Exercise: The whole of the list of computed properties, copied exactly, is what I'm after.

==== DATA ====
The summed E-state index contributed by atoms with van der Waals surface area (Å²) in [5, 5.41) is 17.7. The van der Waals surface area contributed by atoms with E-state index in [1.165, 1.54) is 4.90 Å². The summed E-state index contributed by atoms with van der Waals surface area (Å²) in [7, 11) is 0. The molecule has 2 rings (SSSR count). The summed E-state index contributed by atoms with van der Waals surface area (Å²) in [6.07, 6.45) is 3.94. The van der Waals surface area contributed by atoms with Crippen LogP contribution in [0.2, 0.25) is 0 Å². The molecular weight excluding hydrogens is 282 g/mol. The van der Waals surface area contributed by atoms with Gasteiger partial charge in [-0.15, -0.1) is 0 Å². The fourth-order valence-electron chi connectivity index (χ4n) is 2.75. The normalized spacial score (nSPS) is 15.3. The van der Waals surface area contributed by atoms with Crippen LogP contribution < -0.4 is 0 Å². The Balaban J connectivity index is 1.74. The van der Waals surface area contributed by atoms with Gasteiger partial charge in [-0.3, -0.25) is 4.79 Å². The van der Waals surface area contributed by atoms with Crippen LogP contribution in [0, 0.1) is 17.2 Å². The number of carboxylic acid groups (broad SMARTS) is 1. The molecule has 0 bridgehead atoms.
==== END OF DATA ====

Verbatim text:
The summed E-state index contributed by atoms with van der Waals surface area (Å²) in [5, 5.41) is 17.7. The van der Waals surface area contributed by atoms with E-state index in [1.165, 1.54) is 4.90 Å². The summed E-state index contributed by atoms with van der Waals surface area (Å²) in [7, 11) is 0. The molecule has 2 rings (SSSR count). The summed E-state index contributed by atoms with van der Waals surface area (Å²) in [6.07, 6.45) is 3.94. The van der Waals surface area contributed by atoms with Crippen LogP contribution in [0.2, 0.25) is 0 Å². The molecular weight excluding hydrogens is 282 g/mol. The van der Waals surface area contributed by atoms with Gasteiger partial charge in [-0.15, -0.1) is 0 Å². The fourth-order valence-electron chi connectivity index (χ4n) is 2.75. The normalized spacial score (nSPS) is 15.3. The van der Waals surface area contributed by atoms with Crippen LogP contribution < -0.4 is 0 Å². The Balaban J connectivity index is 1.74. The van der Waals surface area contributed by atoms with Gasteiger partial charge in [-0.3, -0.25) is 4.79 Å². The van der Waals surface area contributed by atoms with Crippen LogP contribution in [0, 0.1) is 17.2 Å². The number of carboxylic acid groups (broad SMARTS) is 1. The molecule has 0 bridgehead atoms.